We applaud eveyone who tries to help weather by fostering, adpoting or listening. Anyone can criticize the system working with it and with those init taks a special type of human being.

    Laurie in Bradenton

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    Registered User Jamauk's Avatar
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    Ok - let me clarify when I said "occasionally taken away" - the reason I said occasionally was not to infer that there were only a few children being beaten/neglected/sexually abused, etc...

    I used that tern because I have seen over and over and over and over again those that were taken away be put right back into their biological household. When I first started college, I wanted a degree in social work - I quickly realized I didn't have the stomach for it. To those of you that work in the industry - KUDOS to you and I'm grateful everyday that you do what you do.

    I have friends that are foster parents. They get these children that have had their bodies and minds abused over and over again. However, most of these kids won't let their spirit be broken. The kids are amazingly resilient. And 9 times out of 10 once some headway is made and the kids are finally starting to feel "normal" (for lack of a better term, please don't beat me for that word) again - they are swept out of this house and put back home for a "trial period". Our system here is geared toward keeping "families" together by almost all means possible. Don't get me wrong, I know our system does a lot of wonderful things for a lot of children and not all cases end up this way - but it happens often enough for me to believe our system may be broken just a little bit.

    I really really really wanted to try a domestic adoption (foster to adopt), however DH knew that he couldn't handle it. He knows his limits and if the child was taken away (either by the state or by the birth mother changing her mind) he knew that would stretch him way beyond what he was capable of handling. I respect that - in all honesty, I don't know if I could handle it either...that is why we chose international adoption.

    I didn't mean to offend anyone by my choice of words. There are many reasons that children are available for adoption. And I'll fully admit - I've only lived in this "world" (of adoption) for about 18 months. I've tried to do as much research as I can and I'll continue to research and read anything I can get my hands on for the rest of my life. Each case of adoption is as different as each child waiting for their families.

    My apologies if anyone was offended.

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    Registered User Cricket1's Avatar
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    I absolutely agree that I was viewing this just on my experience. Based on what I read, both of my sons' birthmothers agonized over their decisions to place the babies for adoption. And although I guess I do view this with "rose colored glasses", I do recognize there is a huge dose of grief that plays into adoption, as well.

    Yes--there are many chlidren that are taken away due to abuse and neglect. I did not consider those when I made the statement that adoption is an act of love on the birthmother's part. As many of you pointed out, there are sometimes really crappy parents that don't consider much more than themselves. I missed this whole part in my consideration. Sorry.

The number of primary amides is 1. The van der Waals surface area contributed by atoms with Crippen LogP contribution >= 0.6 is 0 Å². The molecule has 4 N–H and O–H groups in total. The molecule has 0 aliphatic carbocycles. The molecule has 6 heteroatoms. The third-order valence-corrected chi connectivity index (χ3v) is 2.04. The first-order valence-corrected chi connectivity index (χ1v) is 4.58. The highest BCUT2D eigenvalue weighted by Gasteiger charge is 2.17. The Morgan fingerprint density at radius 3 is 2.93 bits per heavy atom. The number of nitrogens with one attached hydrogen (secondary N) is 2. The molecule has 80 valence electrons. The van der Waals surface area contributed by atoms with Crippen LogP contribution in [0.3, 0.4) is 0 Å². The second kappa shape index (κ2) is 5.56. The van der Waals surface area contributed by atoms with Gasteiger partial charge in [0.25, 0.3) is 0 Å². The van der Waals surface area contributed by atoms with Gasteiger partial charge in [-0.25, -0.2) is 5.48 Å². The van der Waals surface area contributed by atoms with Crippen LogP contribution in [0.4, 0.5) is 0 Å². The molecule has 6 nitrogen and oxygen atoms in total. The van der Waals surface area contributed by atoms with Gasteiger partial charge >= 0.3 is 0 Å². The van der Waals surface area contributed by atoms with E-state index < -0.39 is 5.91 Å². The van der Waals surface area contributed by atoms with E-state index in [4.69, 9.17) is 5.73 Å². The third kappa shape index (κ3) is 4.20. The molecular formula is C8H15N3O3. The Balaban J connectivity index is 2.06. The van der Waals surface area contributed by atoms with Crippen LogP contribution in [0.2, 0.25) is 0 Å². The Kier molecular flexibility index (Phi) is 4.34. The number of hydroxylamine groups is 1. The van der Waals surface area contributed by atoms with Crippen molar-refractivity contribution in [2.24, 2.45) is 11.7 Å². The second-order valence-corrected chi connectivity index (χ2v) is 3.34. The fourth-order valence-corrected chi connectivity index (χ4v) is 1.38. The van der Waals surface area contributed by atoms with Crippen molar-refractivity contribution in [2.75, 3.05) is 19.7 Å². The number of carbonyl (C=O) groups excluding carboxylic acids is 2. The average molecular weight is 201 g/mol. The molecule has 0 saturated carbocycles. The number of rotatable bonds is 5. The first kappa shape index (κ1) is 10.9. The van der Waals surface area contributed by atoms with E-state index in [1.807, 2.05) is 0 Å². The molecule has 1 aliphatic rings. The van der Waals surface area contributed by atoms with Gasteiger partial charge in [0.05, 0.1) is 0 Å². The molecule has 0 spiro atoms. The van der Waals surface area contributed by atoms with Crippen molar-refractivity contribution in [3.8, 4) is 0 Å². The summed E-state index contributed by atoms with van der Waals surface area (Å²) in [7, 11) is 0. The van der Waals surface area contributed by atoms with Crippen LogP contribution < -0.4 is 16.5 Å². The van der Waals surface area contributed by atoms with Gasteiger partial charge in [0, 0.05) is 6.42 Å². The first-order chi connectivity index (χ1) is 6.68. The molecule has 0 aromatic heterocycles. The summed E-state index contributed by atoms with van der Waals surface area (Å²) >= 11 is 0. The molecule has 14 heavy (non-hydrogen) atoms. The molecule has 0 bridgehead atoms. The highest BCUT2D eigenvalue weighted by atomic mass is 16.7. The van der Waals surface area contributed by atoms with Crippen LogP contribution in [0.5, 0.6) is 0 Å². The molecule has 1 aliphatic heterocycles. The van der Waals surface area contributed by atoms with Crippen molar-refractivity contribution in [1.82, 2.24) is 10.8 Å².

From now on, I will make sure that I note that I'm ONLY considering MY OWN experience with adoption.

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    I just want to say that the issue of a child being "unloved" doesn't mean that a child is unlovable, only that those around him/her aren't capable of love.

    DH and I are trying to adopt through the foster care system which has broken our heart time after time, I won't even get into it. However, reading threads like this make me more persistent than ever to bring a child into my family. Thanks for the reminder on mothers day.

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    Registered User IntlMom's Avatar
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    Default Ok, you know I have to chime in here!

    I know, you are all wondering when I was going to jump in right??! lol
    I'm not really going to address the whole "unloved" thing. Although I will say that ds10 was taken to the ophanage and eleft at apporx 2 days of age and left there by "said" birth mother. ds9 was born to an alcoholic that left the hospital 2 hours after he was born. And dd2 was left abandoned at the orphange gate in China IN DECEMBER with no note, no nothin! Were my children "unloved' by birth parents? I don;t know, I never really will.....but it does not really matter, because they are the apple of my eye!

    OK, the thing that ppl say to me that makes me the most ticked off is this:
    (and it is always said by kind, well meaning ppl who really have no idea that they are stepping out of line saying what they are saying!)

    "It was really great of you to do what you did. You are a really great person for saving these children. I really respect/admire you for what you did."

    I know, that sounds nice and all, but it makes me sound like I did something special. I am my childrens mommy, not their saviour. You don;t tell someone with a newborn that you respect them for giving birth do you? I don;t want to be seen (or have my children) be seen any different......

    (now, truth be told we DID save our children from a horrible life that I don;t even want to try and envision.......but I just want to be seen as their Mommy!)